USC’s Jewett Snatches His Ticket to Tokyo in the 800

Stanford's Julia Heymach and Oregon's Jackson Mestler earned spots in their finals

Posted on June 22, 2021

  By Steve Ritchie, SuperWest Sports

Pac-12 track and field athletes have competed in nearly every event held so far in the US Olympic Trials, but until Monday none of them had claimed a Top Three finish to secure a non-relay spot on the US team.

USC senior Isaiah Jewett changed that on Monday in the 800 final.

Charging into the lead early and pushing the pace throughout is the toughest way to run the 800 in a championship race.

It’s easier by far to lay off the pace a little, and save energy for the final, all-out sprint to the finish, but that’s not Jewett’s style.

Jewett went to the lead on the backstretch of the first lap. At the 200 meter mark, he noticeably increased the pace, daring his competitors to stay with him.

As he completed the first lap in a very quick 50.61, Jewett started to open a sizable gap between him and the rest of the field. On the backstretch the lead grew to ten meters.

Isaiah Jewett | Steph Chambers/Getty Images

Behind him, race favorites Donavan Brazier, Bryce Hoppel, and Clayton Murphy were jockeying for position and started to close the gap with 200 meters to go.

It looked like Jewett might be caught sooner rather than later.

“I blanked out,” Jewett said. “I was in my own world. And I just kept pushing. Coach (Quincy) Watts—I have two coaches—just told me when the pain comes, that’s when you know greatness is about to occur. Push through it, whether (you) win or lose. And you’ll learn something.”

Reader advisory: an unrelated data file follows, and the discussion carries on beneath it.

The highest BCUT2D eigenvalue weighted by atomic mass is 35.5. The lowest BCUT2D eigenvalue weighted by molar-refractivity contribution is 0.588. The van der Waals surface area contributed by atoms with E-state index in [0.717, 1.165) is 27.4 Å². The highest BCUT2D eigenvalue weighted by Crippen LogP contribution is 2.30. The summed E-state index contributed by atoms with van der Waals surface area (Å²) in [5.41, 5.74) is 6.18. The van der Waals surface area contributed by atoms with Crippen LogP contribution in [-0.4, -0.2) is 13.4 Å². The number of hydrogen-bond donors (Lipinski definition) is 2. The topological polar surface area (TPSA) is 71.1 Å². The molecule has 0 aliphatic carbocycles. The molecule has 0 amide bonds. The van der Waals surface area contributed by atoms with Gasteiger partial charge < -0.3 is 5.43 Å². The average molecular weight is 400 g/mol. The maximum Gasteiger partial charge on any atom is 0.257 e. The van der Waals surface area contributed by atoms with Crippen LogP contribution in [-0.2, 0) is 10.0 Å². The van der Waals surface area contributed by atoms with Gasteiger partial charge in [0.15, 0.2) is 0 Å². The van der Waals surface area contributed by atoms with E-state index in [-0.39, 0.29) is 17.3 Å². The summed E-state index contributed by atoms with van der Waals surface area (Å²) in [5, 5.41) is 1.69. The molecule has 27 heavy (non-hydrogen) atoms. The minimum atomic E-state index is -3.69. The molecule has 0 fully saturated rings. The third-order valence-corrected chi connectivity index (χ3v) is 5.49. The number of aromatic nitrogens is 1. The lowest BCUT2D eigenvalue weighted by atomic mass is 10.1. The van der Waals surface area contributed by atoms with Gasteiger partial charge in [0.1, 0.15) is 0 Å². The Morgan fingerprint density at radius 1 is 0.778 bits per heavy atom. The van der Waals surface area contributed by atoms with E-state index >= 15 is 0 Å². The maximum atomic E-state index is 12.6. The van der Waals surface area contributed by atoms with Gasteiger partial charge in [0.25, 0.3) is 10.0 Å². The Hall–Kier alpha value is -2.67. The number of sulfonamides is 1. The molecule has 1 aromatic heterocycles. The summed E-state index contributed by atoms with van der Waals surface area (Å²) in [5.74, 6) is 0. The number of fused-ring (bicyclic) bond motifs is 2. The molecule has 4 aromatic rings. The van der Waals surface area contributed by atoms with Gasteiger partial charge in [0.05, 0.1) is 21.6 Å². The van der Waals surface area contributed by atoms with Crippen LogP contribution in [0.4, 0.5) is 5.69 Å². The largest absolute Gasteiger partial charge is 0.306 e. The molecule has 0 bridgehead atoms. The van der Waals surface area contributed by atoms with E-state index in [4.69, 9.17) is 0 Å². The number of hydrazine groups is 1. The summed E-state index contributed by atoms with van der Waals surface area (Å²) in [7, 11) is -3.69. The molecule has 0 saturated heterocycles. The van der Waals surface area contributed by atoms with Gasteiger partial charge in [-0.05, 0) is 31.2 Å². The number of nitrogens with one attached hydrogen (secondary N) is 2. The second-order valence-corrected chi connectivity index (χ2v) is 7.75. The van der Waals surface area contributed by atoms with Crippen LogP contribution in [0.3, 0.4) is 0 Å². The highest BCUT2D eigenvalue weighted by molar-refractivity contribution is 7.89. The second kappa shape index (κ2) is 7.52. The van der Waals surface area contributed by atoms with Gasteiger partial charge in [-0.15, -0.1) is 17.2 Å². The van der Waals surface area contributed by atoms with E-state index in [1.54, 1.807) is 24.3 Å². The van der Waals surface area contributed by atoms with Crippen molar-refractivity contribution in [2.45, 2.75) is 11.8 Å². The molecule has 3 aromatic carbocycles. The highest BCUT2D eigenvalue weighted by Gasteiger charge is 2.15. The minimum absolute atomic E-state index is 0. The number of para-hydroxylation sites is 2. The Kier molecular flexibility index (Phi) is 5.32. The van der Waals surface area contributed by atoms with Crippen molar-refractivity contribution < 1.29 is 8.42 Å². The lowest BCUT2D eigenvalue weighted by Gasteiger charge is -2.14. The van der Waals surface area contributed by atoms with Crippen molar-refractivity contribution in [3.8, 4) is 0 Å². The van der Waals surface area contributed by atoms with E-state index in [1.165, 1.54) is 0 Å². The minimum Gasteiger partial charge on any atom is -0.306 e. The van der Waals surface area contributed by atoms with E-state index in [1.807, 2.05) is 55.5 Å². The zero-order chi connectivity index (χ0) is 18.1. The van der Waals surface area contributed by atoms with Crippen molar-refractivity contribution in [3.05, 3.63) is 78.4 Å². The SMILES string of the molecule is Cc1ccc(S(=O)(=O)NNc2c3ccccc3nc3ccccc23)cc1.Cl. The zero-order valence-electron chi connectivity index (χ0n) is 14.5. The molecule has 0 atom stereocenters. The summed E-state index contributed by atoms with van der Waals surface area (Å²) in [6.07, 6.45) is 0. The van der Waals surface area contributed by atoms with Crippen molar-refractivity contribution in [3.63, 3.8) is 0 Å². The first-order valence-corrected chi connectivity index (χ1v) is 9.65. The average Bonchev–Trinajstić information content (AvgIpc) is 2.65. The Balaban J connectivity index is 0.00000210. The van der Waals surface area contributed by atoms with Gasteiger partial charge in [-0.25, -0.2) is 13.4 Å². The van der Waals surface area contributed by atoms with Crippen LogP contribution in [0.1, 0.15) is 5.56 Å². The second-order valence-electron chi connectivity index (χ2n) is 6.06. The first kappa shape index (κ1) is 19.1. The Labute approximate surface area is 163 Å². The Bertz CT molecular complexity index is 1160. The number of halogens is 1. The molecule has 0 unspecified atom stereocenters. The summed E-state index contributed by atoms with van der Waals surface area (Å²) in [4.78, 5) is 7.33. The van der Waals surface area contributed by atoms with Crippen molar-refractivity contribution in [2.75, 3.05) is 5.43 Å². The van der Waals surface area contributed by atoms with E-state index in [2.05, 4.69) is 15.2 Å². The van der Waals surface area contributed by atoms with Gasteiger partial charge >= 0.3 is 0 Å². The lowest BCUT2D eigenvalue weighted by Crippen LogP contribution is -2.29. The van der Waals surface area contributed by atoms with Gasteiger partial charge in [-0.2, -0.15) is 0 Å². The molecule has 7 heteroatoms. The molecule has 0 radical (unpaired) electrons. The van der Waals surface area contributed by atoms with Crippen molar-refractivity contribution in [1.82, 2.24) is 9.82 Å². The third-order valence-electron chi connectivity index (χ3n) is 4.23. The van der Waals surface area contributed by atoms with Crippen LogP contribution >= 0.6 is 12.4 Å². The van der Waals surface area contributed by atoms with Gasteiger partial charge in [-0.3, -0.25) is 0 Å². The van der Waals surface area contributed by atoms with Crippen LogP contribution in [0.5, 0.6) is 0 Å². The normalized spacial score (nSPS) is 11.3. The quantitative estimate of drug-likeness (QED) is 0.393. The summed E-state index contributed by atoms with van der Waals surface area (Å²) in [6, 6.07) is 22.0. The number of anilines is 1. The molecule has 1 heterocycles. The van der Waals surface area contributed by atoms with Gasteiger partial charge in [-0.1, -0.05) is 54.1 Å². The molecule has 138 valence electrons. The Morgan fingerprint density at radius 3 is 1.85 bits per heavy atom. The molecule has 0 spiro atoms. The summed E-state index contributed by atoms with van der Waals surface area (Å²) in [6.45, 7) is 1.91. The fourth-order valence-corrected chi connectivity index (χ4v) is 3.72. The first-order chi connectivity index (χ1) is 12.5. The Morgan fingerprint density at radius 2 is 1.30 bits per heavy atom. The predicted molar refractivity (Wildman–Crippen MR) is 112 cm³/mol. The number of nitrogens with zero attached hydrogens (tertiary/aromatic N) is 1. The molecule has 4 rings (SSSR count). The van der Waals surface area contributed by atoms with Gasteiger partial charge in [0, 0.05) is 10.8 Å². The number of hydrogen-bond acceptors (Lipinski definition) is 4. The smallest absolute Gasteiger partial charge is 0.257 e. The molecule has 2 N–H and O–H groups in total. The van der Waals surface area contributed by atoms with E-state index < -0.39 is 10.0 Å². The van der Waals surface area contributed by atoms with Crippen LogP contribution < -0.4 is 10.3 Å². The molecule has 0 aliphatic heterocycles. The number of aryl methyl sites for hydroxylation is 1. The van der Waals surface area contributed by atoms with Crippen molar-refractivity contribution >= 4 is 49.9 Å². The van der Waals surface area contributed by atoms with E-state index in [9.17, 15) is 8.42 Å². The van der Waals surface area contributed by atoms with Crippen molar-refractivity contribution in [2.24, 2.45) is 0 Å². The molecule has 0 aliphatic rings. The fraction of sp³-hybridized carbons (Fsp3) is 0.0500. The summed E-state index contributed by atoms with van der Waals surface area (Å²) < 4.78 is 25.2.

Murphy and Hoppel were in full sprint by the middle of the final curve, and passed Brazier, the American record holder and world champion. Brazier began to struggle and would fall all the way to last.

Clayton Murphy and Isaiah Jewett | Steph Chambers

Murphy, who took the Bronze medal in the 800 at the Rio Olympics, kept closing on Jewett and finally passed him 40 meters before the line.

Though he slowed, Jewett kept his form and his composure, holding off Hoppel to take second in a personal best time of 1:43.85. Murphy finished in 1:43.17, the fastest time in the world this year.

Jewett reflected on his special race, saying, “(Making the team) means the world. I was out there just trying to have fun. The fact that I could make this team and run alongside amazing people is truly a blessing. There’s no other moment like this.”

Another Pac-12 runner finished her season in impressive fashion. Stanford senior Julia Heymach bounced back from a disappointing fall right before the finish in her NCAA 1500 race and made Monday’s final at the Trials.

Julia Heymach |Chuck Aragon/Stanford Athletics

Heymach ran back in the pack in a very fast race won by Elle Purrier St. Pierre in 3:58.03, and at one point was in last place.

But she ran a 48.84 second last 300 meters and moved all the way up to sixth place. Heymach’s time of 4:04.84 was a five-second personal best.

Pac-12 athletes also competed on Sunday in two other events. Here’s a run down of  their performances. And in case you missed them, here are links to my Conference Preview as well as Conference results from Day One , Day Two, and Day Three


3K SteeplechaseJackson Mestler of Oregon was in seventh place when he got to the water on the final lap. The runners immediately in front of him made contact and both fell into the water. Mestler neatly jumped over the fallen runners and took advantage of their misfortune. His fifth place finish got him into the finals of the steeplechase later this week.

Triple Jump — Oregon’s Isaiah Griffith was in sixth place with three jumps left, just seven inches out of a berth on the US team. But he aggravated an injury on that jump and was unable to continue in the competition. Griffith ended up seventh with a best of 54-1/16.48. Stanford’s Keyshawn King finished in 12th place with a mark of 50-2/15.29.

For more Olympic Trials coverage, visit our friends at Track & Field News.

—More from Steve Ritchie—